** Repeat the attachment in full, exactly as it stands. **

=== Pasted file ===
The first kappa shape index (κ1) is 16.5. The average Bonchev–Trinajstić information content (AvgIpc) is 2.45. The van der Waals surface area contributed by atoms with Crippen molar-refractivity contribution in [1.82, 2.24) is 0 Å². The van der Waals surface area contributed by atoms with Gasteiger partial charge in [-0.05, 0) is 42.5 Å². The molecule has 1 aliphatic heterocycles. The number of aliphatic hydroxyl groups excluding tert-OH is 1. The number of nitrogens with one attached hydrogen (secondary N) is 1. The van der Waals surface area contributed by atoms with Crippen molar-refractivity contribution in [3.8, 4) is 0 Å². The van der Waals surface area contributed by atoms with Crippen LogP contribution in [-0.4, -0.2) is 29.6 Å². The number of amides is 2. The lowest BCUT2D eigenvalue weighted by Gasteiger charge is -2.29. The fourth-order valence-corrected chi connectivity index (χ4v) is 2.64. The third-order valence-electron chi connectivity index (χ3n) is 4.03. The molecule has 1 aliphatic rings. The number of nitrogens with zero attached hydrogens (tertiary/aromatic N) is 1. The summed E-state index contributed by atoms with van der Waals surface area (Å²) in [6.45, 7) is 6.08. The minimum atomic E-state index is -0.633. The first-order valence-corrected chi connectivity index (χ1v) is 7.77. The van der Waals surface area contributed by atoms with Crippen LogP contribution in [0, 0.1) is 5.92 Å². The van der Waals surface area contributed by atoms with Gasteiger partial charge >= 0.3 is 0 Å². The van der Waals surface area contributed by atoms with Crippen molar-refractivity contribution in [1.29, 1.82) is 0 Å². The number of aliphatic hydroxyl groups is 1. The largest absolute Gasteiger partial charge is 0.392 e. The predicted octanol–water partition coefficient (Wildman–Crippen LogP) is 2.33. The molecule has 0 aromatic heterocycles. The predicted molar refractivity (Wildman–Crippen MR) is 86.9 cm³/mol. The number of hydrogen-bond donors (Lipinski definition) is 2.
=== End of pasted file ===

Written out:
The first kappa shape index (κ1) is 16.5. The average Bonchev–Trinajstić information content (AvgIpc) is 2.45. The van der Waals surface area contributed by atoms with Crippen molar-refractivity contribution in [1.82, 2.24) is 0 Å². The van der Waals surface area contributed by atoms with Gasteiger partial charge in [-0.05, 0) is 42.5 Å². The molecule has 1 aliphatic heterocycles. The number of aliphatic hydroxyl groups excluding tert-OH is 1. The number of nitrogens with one attached hydrogen (secondary N) is 1. The van der Waals surface area contributed by atoms with Crippen molar-refractivity contribution in [3.8, 4) is 0 Å². The van der Waals surface area contributed by atoms with Crippen LogP contribution in [-0.4, -0.2) is 29.6 Å². The number of amides is 2. The lowest BCUT2D eigenvalue weighted by Gasteiger charge is -2.29. The fourth-order valence-corrected chi connectivity index (χ4v) is 2.64. The third-order valence-electron chi connectivity index (χ3n) is 4.03. The molecule has 1 aliphatic rings. The number of nitrogens with zero attached hydrogens (tertiary/aromatic N) is 1. The summed E-state index contributed by atoms with van der Waals surface area (Å²) in [6.45, 7) is 6.08. The minimum atomic E-state index is -0.633. The first-order valence-corrected chi connectivity index (χ1v) is 7.77. The van der Waals surface area contributed by atoms with Crippen LogP contribution in [0, 0.1) is 5.92 Å². The van der Waals surface area contributed by atoms with Gasteiger partial charge >= 0.3 is 0 Å². The van der Waals surface area contributed by atoms with Crippen molar-refractivity contribution in [1.29, 1.82) is 0 Å². The number of aliphatic hydroxyl groups is 1. The largest absolute Gasteiger partial charge is 0.392 e. The predicted octanol–water partition coefficient (Wildman–Crippen LogP) is 2.33. The molecule has 0 aromatic heterocycles. The predicted molar refractivity (Wildman–Crippen MR) is 86.9 cm³/mol. The number of hydrogen-bond donors (Lipinski definition) is 2.